Major changes at Doosan ‘working well’
10 August 2018
Changes to the way Doosan operated in Europe were announced last autumn – and they were major changes that were aimed at strengthening the South Korean company’s position in the EMEA (Europe, Middle East and Africa) region.
It announced then that it would be transferring its heavy industrial subsidiary Doosan Heavy business from Doosan Bobcat to its infrastructure support business Doosan Infracore from the start of 2018.
According to Charlie Park, CEO of Doosan Infracore Europe, “It is working very well so far.
“Now as a part of this organisational change, the entire value chain of Doosan-branded business is sitting in one office as one team, making it extremely efficient to make cross-functional communication and collaboration. This is helping us a lot.”
He said that when it came to Doosan branded equipment, the company needed to maximise the synergy within the product group between the R&D (research and development) function and sales.
Doosan’s production is based in Korea, but now there is a customisation centre in Europe.
“The whole idea,” said Park, “is that we bring the machine from Korea to Europe, and then we reconfigure the product based on the diverse customer demands. By doing so, we can shorten the lead time and provide better availability for the customer.
“Our specific focus for the European market is to provide better, customer-friendly solutions for diverse European markets.”
Local market requirements
The focus for this year, he said, was to provide more special application machines, a wider range of attachments, and to cope with a wider range of local market requirements.
“Local knowledge is important. Our R&D group is sitting in Korea, however we are strengthening our local engineering expertise in Europe to understand those detailed customer requirements better, and to find better ways to service those clients locally.”
It is 12 years since Park joined Doosan, and he has mostly worked in strategy, and mergers and acquisitions for the company. He was involved in the early days of the acquisition of Bobcat.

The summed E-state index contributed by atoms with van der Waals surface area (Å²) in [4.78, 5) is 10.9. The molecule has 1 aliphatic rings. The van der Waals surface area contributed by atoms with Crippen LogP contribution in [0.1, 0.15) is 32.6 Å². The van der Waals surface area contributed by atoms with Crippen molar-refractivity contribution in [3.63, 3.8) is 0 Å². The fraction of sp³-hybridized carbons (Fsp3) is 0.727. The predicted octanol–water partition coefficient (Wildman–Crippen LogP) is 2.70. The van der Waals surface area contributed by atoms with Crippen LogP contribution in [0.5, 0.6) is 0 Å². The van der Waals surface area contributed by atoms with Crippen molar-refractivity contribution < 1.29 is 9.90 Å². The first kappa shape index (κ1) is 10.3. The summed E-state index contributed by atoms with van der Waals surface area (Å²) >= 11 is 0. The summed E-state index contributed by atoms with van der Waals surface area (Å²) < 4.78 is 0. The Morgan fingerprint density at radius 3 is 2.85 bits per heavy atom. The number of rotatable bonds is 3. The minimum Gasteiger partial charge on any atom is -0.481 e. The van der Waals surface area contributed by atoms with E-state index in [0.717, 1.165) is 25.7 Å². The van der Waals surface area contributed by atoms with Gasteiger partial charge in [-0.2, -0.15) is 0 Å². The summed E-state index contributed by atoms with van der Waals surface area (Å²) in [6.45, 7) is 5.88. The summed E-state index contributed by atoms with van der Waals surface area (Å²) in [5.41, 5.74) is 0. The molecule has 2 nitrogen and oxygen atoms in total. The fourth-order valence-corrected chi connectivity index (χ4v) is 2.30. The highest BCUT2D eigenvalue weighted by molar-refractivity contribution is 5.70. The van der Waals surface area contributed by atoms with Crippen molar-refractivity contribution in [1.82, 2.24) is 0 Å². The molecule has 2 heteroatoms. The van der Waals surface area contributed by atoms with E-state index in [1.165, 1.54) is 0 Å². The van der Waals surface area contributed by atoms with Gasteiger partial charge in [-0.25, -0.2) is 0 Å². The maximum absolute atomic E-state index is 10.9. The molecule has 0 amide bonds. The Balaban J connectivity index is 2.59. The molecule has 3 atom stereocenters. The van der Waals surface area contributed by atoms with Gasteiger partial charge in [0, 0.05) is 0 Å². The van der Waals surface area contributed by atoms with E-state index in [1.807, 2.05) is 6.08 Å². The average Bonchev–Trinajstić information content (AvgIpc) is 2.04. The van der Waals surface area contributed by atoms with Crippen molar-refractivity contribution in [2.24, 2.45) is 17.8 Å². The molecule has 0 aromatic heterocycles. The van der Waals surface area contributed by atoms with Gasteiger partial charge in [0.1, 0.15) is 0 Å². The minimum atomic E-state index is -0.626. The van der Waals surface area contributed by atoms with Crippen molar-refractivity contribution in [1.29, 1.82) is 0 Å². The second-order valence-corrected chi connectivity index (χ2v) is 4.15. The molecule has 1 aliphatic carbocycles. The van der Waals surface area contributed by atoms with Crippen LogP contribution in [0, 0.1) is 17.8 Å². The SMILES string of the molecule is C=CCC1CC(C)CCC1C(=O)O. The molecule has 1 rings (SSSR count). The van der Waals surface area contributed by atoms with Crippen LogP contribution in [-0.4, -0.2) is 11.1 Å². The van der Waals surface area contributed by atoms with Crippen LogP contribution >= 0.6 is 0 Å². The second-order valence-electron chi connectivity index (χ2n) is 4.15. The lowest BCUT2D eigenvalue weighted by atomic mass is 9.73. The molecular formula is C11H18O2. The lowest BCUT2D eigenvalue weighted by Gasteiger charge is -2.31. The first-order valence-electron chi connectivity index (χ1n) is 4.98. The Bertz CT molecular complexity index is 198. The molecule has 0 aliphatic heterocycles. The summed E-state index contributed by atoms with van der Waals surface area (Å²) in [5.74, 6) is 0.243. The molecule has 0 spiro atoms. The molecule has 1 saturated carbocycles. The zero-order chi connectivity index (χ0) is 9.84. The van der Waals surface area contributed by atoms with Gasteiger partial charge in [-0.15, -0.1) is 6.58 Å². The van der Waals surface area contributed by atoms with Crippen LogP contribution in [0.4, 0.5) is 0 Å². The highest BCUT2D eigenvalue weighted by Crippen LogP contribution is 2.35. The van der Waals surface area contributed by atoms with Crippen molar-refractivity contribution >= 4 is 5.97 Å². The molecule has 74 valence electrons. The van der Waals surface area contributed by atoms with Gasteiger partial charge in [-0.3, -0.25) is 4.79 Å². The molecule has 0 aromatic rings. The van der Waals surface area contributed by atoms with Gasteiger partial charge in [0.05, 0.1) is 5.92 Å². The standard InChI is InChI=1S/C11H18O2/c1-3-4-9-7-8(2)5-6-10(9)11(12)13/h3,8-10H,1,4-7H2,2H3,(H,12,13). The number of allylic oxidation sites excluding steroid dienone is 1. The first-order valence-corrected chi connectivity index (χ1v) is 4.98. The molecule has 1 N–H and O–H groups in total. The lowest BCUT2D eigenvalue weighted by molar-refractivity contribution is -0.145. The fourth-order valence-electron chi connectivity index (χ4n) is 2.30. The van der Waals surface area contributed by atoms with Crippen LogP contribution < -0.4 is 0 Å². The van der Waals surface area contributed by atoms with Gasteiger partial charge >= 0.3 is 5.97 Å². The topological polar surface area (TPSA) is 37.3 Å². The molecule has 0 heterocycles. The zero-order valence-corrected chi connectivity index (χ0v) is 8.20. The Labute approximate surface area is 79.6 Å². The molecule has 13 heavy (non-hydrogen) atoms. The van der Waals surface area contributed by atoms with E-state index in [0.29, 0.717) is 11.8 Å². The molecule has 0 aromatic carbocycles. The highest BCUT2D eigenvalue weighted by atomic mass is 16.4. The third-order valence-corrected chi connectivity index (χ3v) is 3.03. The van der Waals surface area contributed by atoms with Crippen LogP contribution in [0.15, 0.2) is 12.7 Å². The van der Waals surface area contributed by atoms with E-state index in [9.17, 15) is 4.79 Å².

He took on his current role in May 2017, so just over a year into the job, he was able to give his view of the European market.
He said that over two or three years, the market had been enjoying a “solid trend of growth”, although he added that he wasn’t entirely sure he could actually describe it as a recovery.
“Europe has had quite a few years of continued growth,” he said, “moderate but steady growth, and we expect it will continue until 2019.
“In the European mini excavator/compact equipment market, we will see growth by another one to two points, while in the heavy market we expect stronger growth, making total growth for 2018 in the region of 3 to 5%. So we expect another year of very healthy growth.”
He said Doosan usually had a conservative outlook on the market. However, looking at the German market – the biggest market in Europe – he said it had grown quite significantly for the past couple of years, and would also continue to grow more than initially expected. As a result, Doosan is predicting industry growth in general that is stronger than it initially expected.
“It’s a nice and positive surprise,” said Park, “but it’s not just about the European market. We are also experiencing the same trend all over the globe – except a small number of regions, including Saudi Arabia.”
This trend is causing some pressure on the supply side of things.
“It’s not just Doosan,” said Park, “but all manufacturers will be suffering from capacity constraint and also the supply shortage of the core components – because core components suppliers are also experiencing capacity issues.”
Almost at peak
The market in Western Europe was, he said, almost at the same peak of ten years ago, although southern Europe is not at the same level.
“We keep a very close eye on what is going on, but we feel that there is more room for further growth when it comes to Eastern Europe – or even Southern Europe. China is almost back to the peak level where it used to be, but we see more room for further growth when it comes to SE Asia, Africa, and even the CIS and Russia.”
Successful R&D work is crucial to any company, and Park said, “We are launching quite a few new products – excavator ranges, wheeled loader ranges, and also we are launching a range of new products in mini excavators.”
He said the current focus of R&D was to extend and fill in the gaps in the line up, concentrating mainly on wheeled loaders
and mini excavators, and he said Doosan felt there was a gap to fill in its excavator range.
“In Europe, the 9 to 10 tonne wheeled excavator market is growing very fast and we are in the process of filling in the gap.
“Mini excavators are definitely a focus area, followed by wheeled excavators. When it comes to wheeled loaders, we are in the process of improving our competitiveness so when we are faced with new Stage V regulations, we will launch upgraded lines of wheeled loaders.”
Park said that although it was called a European market, he saw it as a diverse and wide region when it came to applications and customer expectations about products.
“So our wheeled loaders are well accepted in markets like the UK and Southern Europe, but when it comes to German markets and Nordic countries, our current products need to improve to meet the diverse requirements of different applications better.”
He said Doosan wanted to improve the durability aspects of its products further, to suit customers’ needs better, and at the same time to provide better attachments solutions to meet those customer requirements.
“Our strategy is to partner with very strong local partners, which has the best advantage of those local requirements, not to internalise everything, but to partner with capable suppliers maximising their expertise on the local market, and then respond to the customer’s requirements better.”